Hepher also believes that the NPPF has encouraged councils to take a more positive approach. "You don't change perceptions overnight, but it has had some effect in changing planning authorities' behaviour as they are more inclined to recognise the importance of a development's economic benefits." This is helped by the fact that the Planning Inspectorate has clearly supported the NPPF in decisions, he adds.
Another sector seeing plenty of growth is energy, where the planning consultancy market value, according to the 81 firms providing data, rose from £29 million last year to £31 million in this year's survey. The mood remains positive, with the average prediction for growth in the year to March 2014 offered by consultants being 18 per cent. Hepher says: "I think the energy industry is active generally, in part because energy companies know that we need to build infrastructure so we don't have an energy deficit."
Savills' energy planning team wins a lot of work through the firm's related energy activities, Hepher believes. It manages large amounts of rural land for landowners and buys and sells energy assets on their behalf.
There is also an increasingly broad range of energy projects for consultants to get their teeth into. David Sandbrook, head of planning at SLR Consulting, reports that solar projects and work on the exploration of shale gas resources are adding to its work on wind schemes.
However, some areas of activity are still flat. The market value of planning consultancy in retail and town centres has grown only slightly from £36 million in last year's survey to £37 million this year.
Work here has focused on change of use rather than building new space, say both Hepher and Neate. Retailers have sought to extend the range of products they sell. "Often they have conditions that don't allow that, but local authorities can be pragmatic in the interest of creating jobs," Hepher says.
NLP's Fennell has experienced a rise in restaurant-related work, much of it from shopping-centre owners wanting to give people a reason to visit in the face of the rise of internet shopping. "It's a defensive driver," he says.
Changing social trends in shopping have increased work in other areas. Savills has been busy with warehousing and distribution work to service internet shopping and home deliveries, according to Hepher.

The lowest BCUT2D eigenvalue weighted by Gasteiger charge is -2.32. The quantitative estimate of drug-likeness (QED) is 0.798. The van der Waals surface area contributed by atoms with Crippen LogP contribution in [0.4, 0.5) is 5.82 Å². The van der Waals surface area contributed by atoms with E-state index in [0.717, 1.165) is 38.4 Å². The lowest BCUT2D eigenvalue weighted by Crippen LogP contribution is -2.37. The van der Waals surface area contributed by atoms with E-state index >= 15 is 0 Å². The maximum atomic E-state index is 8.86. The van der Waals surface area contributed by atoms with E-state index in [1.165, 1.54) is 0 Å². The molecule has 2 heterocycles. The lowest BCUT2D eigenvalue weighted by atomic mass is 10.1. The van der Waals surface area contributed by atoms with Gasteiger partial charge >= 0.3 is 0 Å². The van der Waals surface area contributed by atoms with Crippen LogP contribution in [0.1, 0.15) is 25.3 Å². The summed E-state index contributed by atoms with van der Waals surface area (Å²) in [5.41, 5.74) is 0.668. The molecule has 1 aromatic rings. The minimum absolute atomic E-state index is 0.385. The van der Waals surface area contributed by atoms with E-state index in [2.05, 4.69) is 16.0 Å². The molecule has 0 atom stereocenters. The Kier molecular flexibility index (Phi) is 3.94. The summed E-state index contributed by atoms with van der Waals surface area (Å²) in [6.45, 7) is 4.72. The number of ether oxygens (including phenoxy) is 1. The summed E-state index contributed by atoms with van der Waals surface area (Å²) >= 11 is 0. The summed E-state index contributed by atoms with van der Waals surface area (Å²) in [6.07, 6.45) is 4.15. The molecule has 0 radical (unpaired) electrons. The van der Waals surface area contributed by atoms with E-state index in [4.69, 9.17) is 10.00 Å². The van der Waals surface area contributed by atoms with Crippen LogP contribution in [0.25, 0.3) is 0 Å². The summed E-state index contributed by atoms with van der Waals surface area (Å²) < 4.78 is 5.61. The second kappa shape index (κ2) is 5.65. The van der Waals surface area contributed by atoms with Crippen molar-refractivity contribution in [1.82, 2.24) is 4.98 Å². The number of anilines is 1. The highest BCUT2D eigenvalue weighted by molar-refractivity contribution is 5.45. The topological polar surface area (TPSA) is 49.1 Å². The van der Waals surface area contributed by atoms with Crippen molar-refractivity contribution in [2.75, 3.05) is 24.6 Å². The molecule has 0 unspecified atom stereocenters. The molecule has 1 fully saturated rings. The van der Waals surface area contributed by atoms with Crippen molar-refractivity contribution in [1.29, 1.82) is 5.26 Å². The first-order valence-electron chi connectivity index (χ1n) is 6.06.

Consultants are confident that the market will continue in a positive vein. The proportion of survey respondents who believe the economic climate for development will improve over the next 12 months has risen from less than a quarter in our survey in 2011 to 46 per cent in 2012 and 89 per cent in 2013.
Only nine per cent of 168 responses expressed uncertainty over prospects for the year ahead. The proportion of sceptics shrank from 31 per cent in 2011 to 16 per cent last year and just two per cent this year.
Indigo's Neate sums up the prevailing mood: "We're all enjoying a sense of coming out of the woods."
ABOUT THE SURVEY
The Planning Consultancy Survey 2013 was conducted during September by Planning's sister company DCS. Consultants were invited to respond via an online survey or by returning a paper questionnaire. Questions covered staffing and fee levels, estimates of growth or decline in key market sectors and views on a set of current practice issues. The survey received responses from a record 276 practices, 66 more than last year, employing 2,134 chartered town planners.
Read the rest of the survey below
Consultancies are increasingly keen to boost their numbers of planning staff, but competition for talent is high. Susie Sell reports.
Fee income has risen as firms have explored new avenues, says Susie Sell.